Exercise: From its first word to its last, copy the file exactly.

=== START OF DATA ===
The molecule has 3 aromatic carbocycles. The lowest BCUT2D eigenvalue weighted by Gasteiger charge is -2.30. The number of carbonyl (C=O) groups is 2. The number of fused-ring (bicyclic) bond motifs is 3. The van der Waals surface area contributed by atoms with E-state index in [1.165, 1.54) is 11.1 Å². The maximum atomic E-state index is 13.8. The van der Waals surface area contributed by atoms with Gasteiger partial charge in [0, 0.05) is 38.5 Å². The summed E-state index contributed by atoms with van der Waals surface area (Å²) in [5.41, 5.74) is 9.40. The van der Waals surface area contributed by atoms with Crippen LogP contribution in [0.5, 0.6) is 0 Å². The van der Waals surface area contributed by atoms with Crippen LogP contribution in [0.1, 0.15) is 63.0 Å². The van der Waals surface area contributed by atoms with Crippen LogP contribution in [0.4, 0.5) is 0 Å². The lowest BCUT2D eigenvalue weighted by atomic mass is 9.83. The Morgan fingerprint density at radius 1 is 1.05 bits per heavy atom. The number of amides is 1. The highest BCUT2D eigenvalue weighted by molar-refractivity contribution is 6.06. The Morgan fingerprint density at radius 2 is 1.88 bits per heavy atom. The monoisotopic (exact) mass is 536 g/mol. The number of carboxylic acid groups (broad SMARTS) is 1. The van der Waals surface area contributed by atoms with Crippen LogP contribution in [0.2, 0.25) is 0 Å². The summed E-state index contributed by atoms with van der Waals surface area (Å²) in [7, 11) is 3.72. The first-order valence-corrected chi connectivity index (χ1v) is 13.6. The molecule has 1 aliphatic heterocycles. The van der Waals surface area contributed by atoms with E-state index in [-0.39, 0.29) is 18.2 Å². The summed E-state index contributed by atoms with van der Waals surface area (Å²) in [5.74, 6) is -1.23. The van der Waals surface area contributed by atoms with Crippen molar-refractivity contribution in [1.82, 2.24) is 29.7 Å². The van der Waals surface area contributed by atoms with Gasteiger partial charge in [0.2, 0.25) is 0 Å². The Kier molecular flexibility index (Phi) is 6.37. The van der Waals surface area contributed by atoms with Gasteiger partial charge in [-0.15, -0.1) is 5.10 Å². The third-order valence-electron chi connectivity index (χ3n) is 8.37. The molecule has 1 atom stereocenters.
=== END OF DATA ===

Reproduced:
The molecule has 3 aromatic carbocycles. The lowest BCUT2D eigenvalue weighted by Gasteiger charge is -2.30. The number of carbonyl (C=O) groups is 2. The number of fused-ring (bicyclic) bond motifs is 3. The van der Waals surface area contributed by atoms with E-state index in [1.165, 1.54) is 11.1 Å². The maximum atomic E-state index is 13.8. The van der Waals surface area contributed by atoms with Gasteiger partial charge in [0, 0.05) is 38.5 Å². The summed E-state index contributed by atoms with van der Waals surface area (Å²) in [5.41, 5.74) is 9.40. The van der Waals surface area contributed by atoms with Crippen LogP contribution in [0.5, 0.6) is 0 Å². The van der Waals surface area contributed by atoms with Crippen LogP contribution in [0.1, 0.15) is 63.0 Å². The van der Waals surface area contributed by atoms with Crippen LogP contribution in [0.4, 0.5) is 0 Å². The lowest BCUT2D eigenvalue weighted by atomic mass is 9.83. The Morgan fingerprint density at radius 1 is 1.05 bits per heavy atom. The number of amides is 1. The highest BCUT2D eigenvalue weighted by molar-refractivity contribution is 6.06. The Morgan fingerprint density at radius 2 is 1.88 bits per heavy atom. The monoisotopic (exact) mass is 536 g/mol. The number of carboxylic acid groups (broad SMARTS) is 1. The van der Waals surface area contributed by atoms with Crippen LogP contribution in [0.2, 0.25) is 0 Å². The summed E-state index contributed by atoms with van der Waals surface area (Å²) in [7, 11) is 3.72. The first-order valence-corrected chi connectivity index (χ1v) is 13.6. The molecule has 1 aliphatic heterocycles. The van der Waals surface area contributed by atoms with E-state index in [-0.39, 0.29) is 18.2 Å². The summed E-state index contributed by atoms with van der Waals surface area (Å²) in [5.74, 6) is -1.23. The van der Waals surface area contributed by atoms with Crippen molar-refractivity contribution in [1.82, 2.24) is 29.7 Å². The van der Waals surface area contributed by atoms with Gasteiger partial charge in [0.2, 0.25) is 0 Å². The Kier molecular flexibility index (Phi) is 6.37. The van der Waals surface area contributed by atoms with Gasteiger partial charge in [-0.15, -0.1) is 5.10 Å². The third-order valence-electron chi connectivity index (χ3n) is 8.37. The molecule has 1 atom stereocenters.